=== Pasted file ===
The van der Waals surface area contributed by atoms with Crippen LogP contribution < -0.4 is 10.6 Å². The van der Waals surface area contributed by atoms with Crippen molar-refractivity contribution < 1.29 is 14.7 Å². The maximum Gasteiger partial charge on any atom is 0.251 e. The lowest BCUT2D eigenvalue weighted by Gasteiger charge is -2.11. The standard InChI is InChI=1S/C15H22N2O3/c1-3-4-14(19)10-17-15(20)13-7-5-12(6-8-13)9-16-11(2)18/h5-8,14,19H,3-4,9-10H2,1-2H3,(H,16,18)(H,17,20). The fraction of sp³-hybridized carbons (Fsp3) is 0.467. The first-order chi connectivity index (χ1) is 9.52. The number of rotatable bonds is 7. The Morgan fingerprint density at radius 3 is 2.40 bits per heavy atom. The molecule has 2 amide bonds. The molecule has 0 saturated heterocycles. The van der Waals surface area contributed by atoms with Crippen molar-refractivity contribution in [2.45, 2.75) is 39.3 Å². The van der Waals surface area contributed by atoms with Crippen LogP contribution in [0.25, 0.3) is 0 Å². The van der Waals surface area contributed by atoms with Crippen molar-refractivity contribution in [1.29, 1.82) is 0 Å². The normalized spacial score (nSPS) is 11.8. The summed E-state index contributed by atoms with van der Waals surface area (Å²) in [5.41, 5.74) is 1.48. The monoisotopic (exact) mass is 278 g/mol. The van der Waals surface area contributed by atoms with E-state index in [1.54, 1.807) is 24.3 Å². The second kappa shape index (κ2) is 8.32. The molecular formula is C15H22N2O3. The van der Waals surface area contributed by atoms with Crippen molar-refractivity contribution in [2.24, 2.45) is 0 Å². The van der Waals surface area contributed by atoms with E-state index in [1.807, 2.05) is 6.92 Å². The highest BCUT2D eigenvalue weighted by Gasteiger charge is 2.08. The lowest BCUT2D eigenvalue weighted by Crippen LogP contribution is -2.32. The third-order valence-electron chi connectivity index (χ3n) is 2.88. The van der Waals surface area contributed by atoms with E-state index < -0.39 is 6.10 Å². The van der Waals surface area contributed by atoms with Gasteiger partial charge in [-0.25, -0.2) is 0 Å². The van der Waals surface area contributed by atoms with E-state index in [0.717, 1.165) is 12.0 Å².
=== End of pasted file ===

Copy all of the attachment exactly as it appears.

The van der Waals surface area contributed by atoms with Crippen LogP contribution < -0.4 is 10.6 Å². The van der Waals surface area contributed by atoms with Crippen molar-refractivity contribution < 1.29 is 14.7 Å². The maximum Gasteiger partial charge on any atom is 0.251 e. The lowest BCUT2D eigenvalue weighted by Gasteiger charge is -2.11. The standard InChI is InChI=1S/C15H22N2O3/c1-3-4-14(19)10-17-15(20)13-7-5-12(6-8-13)9-16-11(2)18/h5-8,14,19H,3-4,9-10H2,1-2H3,(H,16,18)(H,17,20). The fraction of sp³-hybridized carbons (Fsp3) is 0.467. The first-order chi connectivity index (χ1) is 9.52. The number of rotatable bonds is 7. The Morgan fingerprint density at radius 3 is 2.40 bits per heavy atom. The molecule has 2 amide bonds. The molecule has 0 saturated heterocycles. The van der Waals surface area contributed by atoms with Crippen molar-refractivity contribution in [2.45, 2.75) is 39.3 Å². The van der Waals surface area contributed by atoms with Crippen LogP contribution in [0.25, 0.3) is 0 Å². The van der Waals surface area contributed by atoms with Crippen molar-refractivity contribution in [1.29, 1.82) is 0 Å². The normalized spacial score (nSPS) is 11.8. The summed E-state index contributed by atoms with van der Waals surface area (Å²) in [5.41, 5.74) is 1.48. The monoisotopic (exact) mass is 278 g/mol. The van der Waals surface area contributed by atoms with E-state index in [1.54, 1.807) is 24.3 Å². The second kappa shape index (κ2) is 8.32. The molecular formula is C15H22N2O3. The van der Waals surface area contributed by atoms with Crippen molar-refractivity contribution in [2.24, 2.45) is 0 Å². The van der Waals surface area contributed by atoms with E-state index in [1.807, 2.05) is 6.92 Å². The highest BCUT2D eigenvalue weighted by Gasteiger charge is 2.08. The lowest BCUT2D eigenvalue weighted by Crippen LogP contribution is -2.32. The third-order valence-electron chi connectivity index (χ3n) is 2.88. The van der Waals surface area contributed by atoms with E-state index < -0.39 is 6.10 Å². The van der Waals surface area contributed by atoms with Gasteiger partial charge in [-0.25, -0.2) is 0 Å². The van der Waals surface area contributed by atoms with E-state index in [0.717, 1.165) is 12.0 Å².